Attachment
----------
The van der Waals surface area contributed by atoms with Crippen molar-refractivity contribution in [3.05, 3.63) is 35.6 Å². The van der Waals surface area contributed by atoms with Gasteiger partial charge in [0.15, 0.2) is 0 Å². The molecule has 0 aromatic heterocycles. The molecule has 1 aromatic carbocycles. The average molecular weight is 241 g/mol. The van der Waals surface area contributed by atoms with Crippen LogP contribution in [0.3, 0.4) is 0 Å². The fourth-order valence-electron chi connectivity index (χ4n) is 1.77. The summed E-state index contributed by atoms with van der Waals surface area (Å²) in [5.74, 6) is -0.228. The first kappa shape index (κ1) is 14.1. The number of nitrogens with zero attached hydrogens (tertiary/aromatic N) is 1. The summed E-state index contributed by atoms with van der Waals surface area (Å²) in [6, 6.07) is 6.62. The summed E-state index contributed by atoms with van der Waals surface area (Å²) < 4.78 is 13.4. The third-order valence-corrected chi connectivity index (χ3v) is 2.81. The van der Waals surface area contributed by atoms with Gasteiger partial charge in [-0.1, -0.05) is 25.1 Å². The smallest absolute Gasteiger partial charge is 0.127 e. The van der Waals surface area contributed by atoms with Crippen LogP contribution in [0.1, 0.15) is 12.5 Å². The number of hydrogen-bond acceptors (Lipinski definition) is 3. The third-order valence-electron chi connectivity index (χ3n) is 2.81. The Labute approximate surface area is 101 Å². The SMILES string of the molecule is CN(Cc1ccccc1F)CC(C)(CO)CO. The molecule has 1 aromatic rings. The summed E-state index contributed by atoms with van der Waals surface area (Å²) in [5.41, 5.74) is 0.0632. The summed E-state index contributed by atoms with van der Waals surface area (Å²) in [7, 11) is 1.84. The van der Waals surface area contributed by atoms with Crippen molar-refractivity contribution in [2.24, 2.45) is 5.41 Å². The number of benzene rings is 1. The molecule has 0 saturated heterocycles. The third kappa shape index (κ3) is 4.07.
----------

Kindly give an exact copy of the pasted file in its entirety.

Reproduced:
The van der Waals surface area contributed by atoms with Crippen molar-refractivity contribution in [3.05, 3.63) is 35.6 Å². The van der Waals surface area contributed by atoms with Gasteiger partial charge in [0.15, 0.2) is 0 Å². The molecule has 0 aromatic heterocycles. The molecule has 1 aromatic carbocycles. The average molecular weight is 241 g/mol. The van der Waals surface area contributed by atoms with Crippen LogP contribution in [0.3, 0.4) is 0 Å². The fourth-order valence-electron chi connectivity index (χ4n) is 1.77. The summed E-state index contributed by atoms with van der Waals surface area (Å²) in [5.74, 6) is -0.228. The first kappa shape index (κ1) is 14.1. The number of nitrogens with zero attached hydrogens (tertiary/aromatic N) is 1. The summed E-state index contributed by atoms with van der Waals surface area (Å²) in [6, 6.07) is 6.62. The summed E-state index contributed by atoms with van der Waals surface area (Å²) < 4.78 is 13.4. The third-order valence-corrected chi connectivity index (χ3v) is 2.81. The van der Waals surface area contributed by atoms with Gasteiger partial charge in [-0.1, -0.05) is 25.1 Å². The smallest absolute Gasteiger partial charge is 0.127 e. The van der Waals surface area contributed by atoms with Crippen LogP contribution in [0.1, 0.15) is 12.5 Å². The number of hydrogen-bond acceptors (Lipinski definition) is 3. The third-order valence-electron chi connectivity index (χ3n) is 2.81. The Labute approximate surface area is 101 Å². The SMILES string of the molecule is CN(Cc1ccccc1F)CC(C)(CO)CO. The molecule has 1 aromatic rings. The summed E-state index contributed by atoms with van der Waals surface area (Å²) in [5.41, 5.74) is 0.0632. The summed E-state index contributed by atoms with van der Waals surface area (Å²) in [7, 11) is 1.84. The van der Waals surface area contributed by atoms with Crippen molar-refractivity contribution in [2.24, 2.45) is 5.41 Å². The number of benzene rings is 1. The molecule has 0 saturated heterocycles. The third kappa shape index (κ3) is 4.07.